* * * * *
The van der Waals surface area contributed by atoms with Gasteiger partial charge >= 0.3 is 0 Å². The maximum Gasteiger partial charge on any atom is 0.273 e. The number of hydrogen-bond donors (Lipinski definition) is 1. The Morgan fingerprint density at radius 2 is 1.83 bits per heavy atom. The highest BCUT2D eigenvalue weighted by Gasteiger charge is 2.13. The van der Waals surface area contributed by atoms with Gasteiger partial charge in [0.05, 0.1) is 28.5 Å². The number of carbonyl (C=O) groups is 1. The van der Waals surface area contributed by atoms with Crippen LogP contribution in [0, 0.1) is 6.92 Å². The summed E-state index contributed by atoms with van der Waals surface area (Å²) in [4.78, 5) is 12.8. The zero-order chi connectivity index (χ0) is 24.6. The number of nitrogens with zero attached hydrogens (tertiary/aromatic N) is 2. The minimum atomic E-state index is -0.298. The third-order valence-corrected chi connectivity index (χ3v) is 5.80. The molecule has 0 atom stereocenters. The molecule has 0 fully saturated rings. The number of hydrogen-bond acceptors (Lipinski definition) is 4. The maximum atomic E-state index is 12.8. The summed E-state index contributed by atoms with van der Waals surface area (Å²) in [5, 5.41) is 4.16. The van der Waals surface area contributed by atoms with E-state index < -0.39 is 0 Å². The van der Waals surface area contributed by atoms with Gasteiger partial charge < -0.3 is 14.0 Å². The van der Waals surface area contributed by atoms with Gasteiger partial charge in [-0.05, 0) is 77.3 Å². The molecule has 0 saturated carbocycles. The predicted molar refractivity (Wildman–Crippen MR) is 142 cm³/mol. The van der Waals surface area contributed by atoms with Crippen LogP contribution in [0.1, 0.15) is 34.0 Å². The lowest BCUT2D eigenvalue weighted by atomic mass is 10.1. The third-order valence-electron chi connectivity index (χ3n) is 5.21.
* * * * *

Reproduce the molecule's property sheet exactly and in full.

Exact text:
The van der Waals surface area contributed by atoms with Gasteiger partial charge >= 0.3 is 0 Å². The maximum Gasteiger partial charge on any atom is 0.273 e. The number of hydrogen-bond donors (Lipinski definition) is 1. The Morgan fingerprint density at radius 2 is 1.83 bits per heavy atom. The highest BCUT2D eigenvalue weighted by Gasteiger charge is 2.13. The van der Waals surface area contributed by atoms with Gasteiger partial charge in [0.05, 0.1) is 28.5 Å². The number of carbonyl (C=O) groups is 1. The van der Waals surface area contributed by atoms with Crippen LogP contribution in [0, 0.1) is 6.92 Å². The summed E-state index contributed by atoms with van der Waals surface area (Å²) in [4.78, 5) is 12.8. The zero-order chi connectivity index (χ0) is 24.6. The number of nitrogens with zero attached hydrogens (tertiary/aromatic N) is 2. The minimum atomic E-state index is -0.298. The third-order valence-corrected chi connectivity index (χ3v) is 5.80. The molecule has 0 atom stereocenters. The molecule has 0 fully saturated rings. The number of hydrogen-bond acceptors (Lipinski definition) is 4. The maximum atomic E-state index is 12.8. The summed E-state index contributed by atoms with van der Waals surface area (Å²) in [5, 5.41) is 4.16. The van der Waals surface area contributed by atoms with E-state index < -0.39 is 0 Å². The van der Waals surface area contributed by atoms with Gasteiger partial charge < -0.3 is 14.0 Å². The van der Waals surface area contributed by atoms with Gasteiger partial charge in [-0.05, 0) is 77.3 Å². The molecule has 0 saturated carbocycles. The predicted molar refractivity (Wildman–Crippen MR) is 142 cm³/mol. The van der Waals surface area contributed by atoms with Crippen LogP contribution in [0.1, 0.15) is 34.0 Å². The lowest BCUT2D eigenvalue weighted by atomic mass is 10.1. The third-order valence-electron chi connectivity index (χ3n) is 5.21.